the fact that you don't own one comes to your defence ... Rent yields are not static, they are adjusted for inflation and increases in rates and other running costs .. so every ( properly run) investment property will start producing a net positive yield after about 5 - 7 years even in Auckland especially in a declining interest rates environment like we had for few years and looks we will enjoy that for the next 12-24 months too --

BTW, RP knows shit all about this, so don't pay too much attention to his rhetoric, he just has a doo agenda to follow.

Investment in Rental properties is certainly much much beneficial than TD or REITs -- there is a whole package of benefits for being in this business that's not available to Index and ETF investments ... However, Share investment and managed funds returns will almost equate to the overall property returns in the long term as history clearly shows.

Eco Bird,

If "very small time frame" means decadal time frames, then you are correct that it can be cheaper to rent than own. I'm pretty sure that this is not your meaning. I am a practical example that disproves your global statement about property investment being the best choice over time frames longer than 5-7 years. I've now owned property for an aggregate of 22 years, and also was a property renter for ten years. After 20 years of ownership I returned to renting and invested my home property wealth in the share market while it was cheaper to rent than own, and returned to home ownership in recent years when it once again became cheaper to own than rent (this decision is strongly location dependent!). This cheaper to rent than own or cheaper to own than rent selection actually compared total returns for the property ownership vs investment in TDs, rather than the share market. The share market has done considerably better than TD during the timeframes I have been renting.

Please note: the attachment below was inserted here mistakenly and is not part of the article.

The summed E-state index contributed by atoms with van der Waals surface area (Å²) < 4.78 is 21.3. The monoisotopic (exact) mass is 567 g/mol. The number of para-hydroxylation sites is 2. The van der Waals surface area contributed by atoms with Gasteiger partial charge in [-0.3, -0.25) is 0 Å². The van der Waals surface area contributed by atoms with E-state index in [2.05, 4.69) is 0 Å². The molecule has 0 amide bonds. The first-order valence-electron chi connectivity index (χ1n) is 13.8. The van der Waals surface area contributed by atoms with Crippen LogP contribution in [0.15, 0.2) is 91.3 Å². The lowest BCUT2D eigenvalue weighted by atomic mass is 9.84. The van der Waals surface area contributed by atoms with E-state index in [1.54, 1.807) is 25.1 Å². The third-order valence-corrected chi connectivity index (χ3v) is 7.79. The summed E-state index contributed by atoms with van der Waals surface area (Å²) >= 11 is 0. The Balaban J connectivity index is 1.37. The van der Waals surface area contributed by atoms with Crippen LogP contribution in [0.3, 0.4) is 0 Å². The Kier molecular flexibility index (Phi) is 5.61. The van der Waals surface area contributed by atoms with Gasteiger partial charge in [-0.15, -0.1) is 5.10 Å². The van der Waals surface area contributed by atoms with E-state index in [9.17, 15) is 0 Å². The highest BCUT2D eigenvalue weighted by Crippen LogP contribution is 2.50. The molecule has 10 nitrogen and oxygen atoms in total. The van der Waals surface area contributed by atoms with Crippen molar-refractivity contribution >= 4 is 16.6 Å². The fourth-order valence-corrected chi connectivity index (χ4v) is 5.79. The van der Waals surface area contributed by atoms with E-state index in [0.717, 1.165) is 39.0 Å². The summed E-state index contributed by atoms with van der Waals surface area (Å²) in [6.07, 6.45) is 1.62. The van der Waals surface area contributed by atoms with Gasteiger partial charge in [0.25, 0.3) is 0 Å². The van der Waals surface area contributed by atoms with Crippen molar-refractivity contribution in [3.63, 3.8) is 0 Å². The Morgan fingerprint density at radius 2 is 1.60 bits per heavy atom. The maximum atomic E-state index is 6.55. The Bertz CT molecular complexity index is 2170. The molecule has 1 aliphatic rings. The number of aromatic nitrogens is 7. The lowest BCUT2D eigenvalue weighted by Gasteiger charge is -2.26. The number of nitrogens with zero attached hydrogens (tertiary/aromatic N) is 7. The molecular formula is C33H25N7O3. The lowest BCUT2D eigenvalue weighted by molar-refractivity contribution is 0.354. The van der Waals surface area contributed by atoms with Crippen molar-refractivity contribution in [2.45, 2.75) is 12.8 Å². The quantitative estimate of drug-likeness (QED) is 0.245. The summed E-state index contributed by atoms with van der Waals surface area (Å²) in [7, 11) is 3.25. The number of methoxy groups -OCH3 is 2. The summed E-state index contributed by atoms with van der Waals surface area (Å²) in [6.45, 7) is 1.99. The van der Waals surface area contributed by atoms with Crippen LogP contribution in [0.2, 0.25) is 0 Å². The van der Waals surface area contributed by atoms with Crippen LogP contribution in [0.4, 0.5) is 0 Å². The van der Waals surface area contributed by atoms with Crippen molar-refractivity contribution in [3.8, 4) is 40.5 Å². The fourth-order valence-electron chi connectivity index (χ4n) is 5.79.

I'm pretty sure that for all meaningful reasonable time periods in the past several decades, property investment has been a lesser performer than the equivalent risk/leverage investment in the share market.

As you have noted, at present the returns for term deposits are currently greater than the returns on housing investment. Until meaningful capital gains return, or the net return for property investment gets above low risk investments, then owning property as an investment is a losers choice. For now, it is better to sell the investment property now and take the larger income from even a TD than to continue having a near zero or even net negative total return investment property. This will continue to be true until either the net property investment returns increase to above that of low risk investments, or when substantial capital gains return.

The idea that my return should be compared to my purchase price instead of the current investment value is silly. The return should be compared to the equivalent return if I sold the asset and invested the proceeds into whatever investment type that I wish to do the comparison with the property investment return. If I wish to compare similar risk level, then maybe the share market. If I want to compare to lower risk, then TD or govt bonds.

I'd suggest a similar risk level for comparison would be to some of the NZ utility shares that are currently returning above 8% even with a capital gain over the last few years of about 65 to 100%% prior to dividend gains. If you wish to compare yield as compared to purchase price, my shares in MCY/GNE/MEL are all yielding about 12% or more as compared to my purchase price... without any rates, insurance, maintenance or rental costs. With a nice 65% to 100% capital gain as well...